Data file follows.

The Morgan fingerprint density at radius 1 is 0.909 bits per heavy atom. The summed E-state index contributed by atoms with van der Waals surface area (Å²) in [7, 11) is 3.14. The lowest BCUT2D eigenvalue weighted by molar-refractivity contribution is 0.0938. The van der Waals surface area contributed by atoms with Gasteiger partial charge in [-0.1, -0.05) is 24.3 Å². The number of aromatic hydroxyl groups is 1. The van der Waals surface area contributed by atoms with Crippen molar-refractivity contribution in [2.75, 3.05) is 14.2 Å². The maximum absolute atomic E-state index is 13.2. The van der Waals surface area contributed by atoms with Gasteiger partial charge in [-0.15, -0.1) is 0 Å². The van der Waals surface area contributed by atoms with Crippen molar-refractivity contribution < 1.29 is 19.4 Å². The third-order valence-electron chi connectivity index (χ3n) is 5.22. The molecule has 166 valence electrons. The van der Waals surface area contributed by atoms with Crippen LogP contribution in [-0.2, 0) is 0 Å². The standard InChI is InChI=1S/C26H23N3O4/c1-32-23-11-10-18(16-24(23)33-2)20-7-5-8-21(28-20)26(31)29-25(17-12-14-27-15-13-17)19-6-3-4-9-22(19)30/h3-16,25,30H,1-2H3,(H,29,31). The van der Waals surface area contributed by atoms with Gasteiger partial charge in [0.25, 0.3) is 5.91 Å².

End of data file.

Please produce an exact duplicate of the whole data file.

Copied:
The Morgan fingerprint density at radius 1 is 0.909 bits per heavy atom. The summed E-state index contributed by atoms with van der Waals surface area (Å²) in [7, 11) is 3.14. The lowest BCUT2D eigenvalue weighted by molar-refractivity contribution is 0.0938. The van der Waals surface area contributed by atoms with Gasteiger partial charge in [-0.1, -0.05) is 24.3 Å². The number of aromatic hydroxyl groups is 1. The van der Waals surface area contributed by atoms with Crippen molar-refractivity contribution in [2.75, 3.05) is 14.2 Å². The maximum absolute atomic E-state index is 13.2. The van der Waals surface area contributed by atoms with Gasteiger partial charge in [-0.15, -0.1) is 0 Å². The van der Waals surface area contributed by atoms with Crippen molar-refractivity contribution < 1.29 is 19.4 Å². The third-order valence-electron chi connectivity index (χ3n) is 5.22. The molecule has 166 valence electrons. The van der Waals surface area contributed by atoms with Crippen LogP contribution in [-0.2, 0) is 0 Å². The standard InChI is InChI=1S/C26H23N3O4/c1-32-23-11-10-18(16-24(23)33-2)20-7-5-8-21(28-20)26(31)29-25(17-12-14-27-15-13-17)19-6-3-4-9-22(19)30/h3-16,25,30H,1-2H3,(H,29,31). The van der Waals surface area contributed by atoms with Gasteiger partial charge in [0.25, 0.3) is 5.91 Å².